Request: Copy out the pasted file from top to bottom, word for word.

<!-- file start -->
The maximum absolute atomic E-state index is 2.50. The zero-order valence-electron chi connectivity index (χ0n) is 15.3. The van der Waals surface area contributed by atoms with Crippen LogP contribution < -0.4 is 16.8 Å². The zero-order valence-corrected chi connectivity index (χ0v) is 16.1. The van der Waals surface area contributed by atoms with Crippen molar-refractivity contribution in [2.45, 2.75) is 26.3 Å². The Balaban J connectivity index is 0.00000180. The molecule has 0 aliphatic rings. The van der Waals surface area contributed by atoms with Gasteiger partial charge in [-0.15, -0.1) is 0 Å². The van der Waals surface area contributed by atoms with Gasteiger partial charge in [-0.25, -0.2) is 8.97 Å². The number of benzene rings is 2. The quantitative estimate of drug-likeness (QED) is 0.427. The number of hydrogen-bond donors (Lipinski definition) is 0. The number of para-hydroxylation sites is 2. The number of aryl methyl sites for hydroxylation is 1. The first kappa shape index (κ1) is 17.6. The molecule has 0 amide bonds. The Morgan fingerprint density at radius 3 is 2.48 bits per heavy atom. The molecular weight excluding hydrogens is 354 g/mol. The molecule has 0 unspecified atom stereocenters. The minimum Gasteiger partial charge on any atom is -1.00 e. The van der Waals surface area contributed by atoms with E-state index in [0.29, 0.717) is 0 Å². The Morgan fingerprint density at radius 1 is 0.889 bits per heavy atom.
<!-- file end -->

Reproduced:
The maximum absolute atomic E-state index is 2.50. The zero-order valence-electron chi connectivity index (χ0n) is 15.3. The van der Waals surface area contributed by atoms with Crippen LogP contribution < -0.4 is 16.8 Å². The zero-order valence-corrected chi connectivity index (χ0v) is 16.1. The van der Waals surface area contributed by atoms with Crippen molar-refractivity contribution in [2.45, 2.75) is 26.3 Å². The Balaban J connectivity index is 0.00000180. The molecule has 0 aliphatic rings. The van der Waals surface area contributed by atoms with Gasteiger partial charge in [-0.15, -0.1) is 0 Å². The van der Waals surface area contributed by atoms with Gasteiger partial charge in [-0.25, -0.2) is 8.97 Å². The number of benzene rings is 2. The quantitative estimate of drug-likeness (QED) is 0.427. The number of hydrogen-bond donors (Lipinski definition) is 0. The number of para-hydroxylation sites is 2. The number of aryl methyl sites for hydroxylation is 1. The first kappa shape index (κ1) is 17.6. The molecule has 0 amide bonds. The Morgan fingerprint density at radius 3 is 2.48 bits per heavy atom. The molecular weight excluding hydrogens is 354 g/mol. The molecule has 0 unspecified atom stereocenters. The minimum Gasteiger partial charge on any atom is -1.00 e. The van der Waals surface area contributed by atoms with E-state index in [0.29, 0.717) is 0 Å². The Morgan fingerprint density at radius 1 is 0.889 bits per heavy atom.